Joshua Nomen-Mutatio
Jan 18, 2013 Joshua Nomen-Mutatio rated it 5 of 5 stars  ·  review of another edition
Recommended to Joshua Nomen-Mutatio by: Ceridwen Sock Puppet
Despairing about the proliferation of the generally repetitive short story collection? Fear and tremble not, for After the Apocalypse is here to save the day.

Maureen F. McHugh’s collection continually conjured up the word "solid" and not in a patronizing way that one might use that word to politely describe an artistic effort that follows all the rules yet fails to captivate one’s attention or stimulate any of the other nerves in want of stimulation from art—but in the sense that it was taken i
McHugh is a fabulous writer. In just a few spare words, she creates a story, an alternate world, and multi-dimensional characters that evoke an emotional response. She has a marvelous skill at developing a story and organically taking it in an unexpected direction, all without employing typical surprise endings.

The Naturalist: After the zombie apocalypse, zombies are largely eradicated from the cities, but remain at prison encampments. One of the prisoners starts wondering about zombies. To the

Maureen McHugh hasn't published anything since Mothers and Other Monsters in 2005 and hasn't published a novel since Nekropolis in 2001 and for a while it seemed like she has abandoned fiction entirely to write online alternate reality games, and so when I saw that she had published a new collection of short stories I kind of lost my shit with excitement. I don't understand why Maureen McHugh doesn't get more acclaim. Like, I respect Ursula K. Leguin's work, and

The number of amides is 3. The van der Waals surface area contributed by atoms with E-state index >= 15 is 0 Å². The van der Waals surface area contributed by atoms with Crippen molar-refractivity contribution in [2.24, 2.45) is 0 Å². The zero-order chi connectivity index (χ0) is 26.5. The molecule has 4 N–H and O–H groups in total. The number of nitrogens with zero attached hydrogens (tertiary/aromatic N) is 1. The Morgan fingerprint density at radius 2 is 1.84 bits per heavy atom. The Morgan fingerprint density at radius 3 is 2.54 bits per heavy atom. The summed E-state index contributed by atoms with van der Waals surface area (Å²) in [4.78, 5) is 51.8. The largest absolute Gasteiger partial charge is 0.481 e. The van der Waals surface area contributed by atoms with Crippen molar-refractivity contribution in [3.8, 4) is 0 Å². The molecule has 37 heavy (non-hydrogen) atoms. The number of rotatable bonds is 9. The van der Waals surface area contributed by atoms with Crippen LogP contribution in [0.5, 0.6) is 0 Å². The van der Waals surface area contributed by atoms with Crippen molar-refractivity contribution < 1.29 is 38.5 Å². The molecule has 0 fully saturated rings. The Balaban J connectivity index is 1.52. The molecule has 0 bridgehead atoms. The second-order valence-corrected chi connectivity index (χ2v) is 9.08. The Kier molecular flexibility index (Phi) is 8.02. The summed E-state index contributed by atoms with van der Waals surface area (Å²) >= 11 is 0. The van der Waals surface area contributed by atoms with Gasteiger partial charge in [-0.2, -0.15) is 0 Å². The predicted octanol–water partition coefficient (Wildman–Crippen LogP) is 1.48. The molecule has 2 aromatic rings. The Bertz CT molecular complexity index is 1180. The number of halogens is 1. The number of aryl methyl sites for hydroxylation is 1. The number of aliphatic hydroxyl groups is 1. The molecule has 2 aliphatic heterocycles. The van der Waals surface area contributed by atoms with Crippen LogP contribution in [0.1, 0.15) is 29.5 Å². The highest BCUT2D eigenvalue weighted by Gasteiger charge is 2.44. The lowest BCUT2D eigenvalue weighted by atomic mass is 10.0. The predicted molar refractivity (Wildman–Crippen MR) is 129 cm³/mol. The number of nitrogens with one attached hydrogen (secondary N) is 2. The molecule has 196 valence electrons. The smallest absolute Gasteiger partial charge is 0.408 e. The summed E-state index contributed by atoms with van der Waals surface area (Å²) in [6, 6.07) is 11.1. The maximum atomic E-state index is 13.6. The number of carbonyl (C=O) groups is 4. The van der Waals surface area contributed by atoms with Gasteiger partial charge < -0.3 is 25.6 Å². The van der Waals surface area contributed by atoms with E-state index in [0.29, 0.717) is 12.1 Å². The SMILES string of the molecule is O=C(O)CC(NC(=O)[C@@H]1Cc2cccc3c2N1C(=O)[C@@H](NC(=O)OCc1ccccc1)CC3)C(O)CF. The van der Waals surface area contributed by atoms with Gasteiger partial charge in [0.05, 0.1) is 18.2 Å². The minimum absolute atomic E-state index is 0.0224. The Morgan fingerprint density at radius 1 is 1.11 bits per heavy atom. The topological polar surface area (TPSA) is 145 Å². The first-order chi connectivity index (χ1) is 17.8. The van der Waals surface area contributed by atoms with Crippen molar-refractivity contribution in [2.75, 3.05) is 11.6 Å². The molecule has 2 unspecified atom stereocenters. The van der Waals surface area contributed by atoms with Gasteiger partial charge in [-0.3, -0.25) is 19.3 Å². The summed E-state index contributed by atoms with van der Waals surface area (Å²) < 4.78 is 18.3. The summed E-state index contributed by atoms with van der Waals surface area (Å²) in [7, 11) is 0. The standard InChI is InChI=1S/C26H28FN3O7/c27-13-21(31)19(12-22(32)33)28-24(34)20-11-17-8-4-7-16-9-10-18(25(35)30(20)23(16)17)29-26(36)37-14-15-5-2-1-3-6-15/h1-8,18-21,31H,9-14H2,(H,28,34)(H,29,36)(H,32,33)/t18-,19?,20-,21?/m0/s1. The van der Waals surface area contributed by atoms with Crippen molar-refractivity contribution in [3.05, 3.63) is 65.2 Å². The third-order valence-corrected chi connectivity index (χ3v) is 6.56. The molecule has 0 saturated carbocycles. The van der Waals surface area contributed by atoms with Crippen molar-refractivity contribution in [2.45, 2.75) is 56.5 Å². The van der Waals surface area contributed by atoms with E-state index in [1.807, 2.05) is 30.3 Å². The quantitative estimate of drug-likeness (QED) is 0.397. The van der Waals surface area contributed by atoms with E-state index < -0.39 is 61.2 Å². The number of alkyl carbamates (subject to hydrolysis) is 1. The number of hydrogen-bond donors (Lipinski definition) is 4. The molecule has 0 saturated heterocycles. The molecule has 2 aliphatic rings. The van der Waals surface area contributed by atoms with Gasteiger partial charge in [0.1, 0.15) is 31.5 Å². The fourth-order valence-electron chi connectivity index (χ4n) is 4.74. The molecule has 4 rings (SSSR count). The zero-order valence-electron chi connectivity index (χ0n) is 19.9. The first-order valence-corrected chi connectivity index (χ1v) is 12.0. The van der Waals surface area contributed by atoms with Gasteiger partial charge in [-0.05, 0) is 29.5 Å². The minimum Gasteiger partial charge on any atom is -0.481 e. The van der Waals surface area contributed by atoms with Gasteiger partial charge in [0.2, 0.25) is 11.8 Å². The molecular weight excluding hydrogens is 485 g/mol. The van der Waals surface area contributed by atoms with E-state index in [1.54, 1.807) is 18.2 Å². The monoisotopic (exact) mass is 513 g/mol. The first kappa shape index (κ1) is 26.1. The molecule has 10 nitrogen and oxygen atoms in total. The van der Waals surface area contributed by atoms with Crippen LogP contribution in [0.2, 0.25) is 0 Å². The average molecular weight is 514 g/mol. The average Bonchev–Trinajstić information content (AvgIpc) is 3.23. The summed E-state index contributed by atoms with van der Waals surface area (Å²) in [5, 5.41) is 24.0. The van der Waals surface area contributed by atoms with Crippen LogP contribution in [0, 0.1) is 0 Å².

I normally don’t read short stories. I feel that the characters just don’t have enough time to develop in a short story compared to a full length novel. But this weekend, as I was reading A Clash of Kings by George R.R. Martin, I had a sudden urge to read something that doesn’t have to be 1000 pages long. I had to read around 50-100 pages just for Tyrion Lannister to appear again (Jon, Arya and Theon Greyjoy are also cool though).

Anyway, so as I said earlier, reading something short really appe
This is an excellent collection, without an ounce of filler. The stories are all loosely post-apocalyptic, but each is defined by a different type of cataclysmic event: a zombie apocalypse, a couple of different viruses, etc. I always appreciate the chance to choose between cataclysms. Is it odd to feel safer after reading a book like this because some cataclysms are clearly preferable to others? In any case, while the settings are themed, what really sells the collection is the excellent charac ...more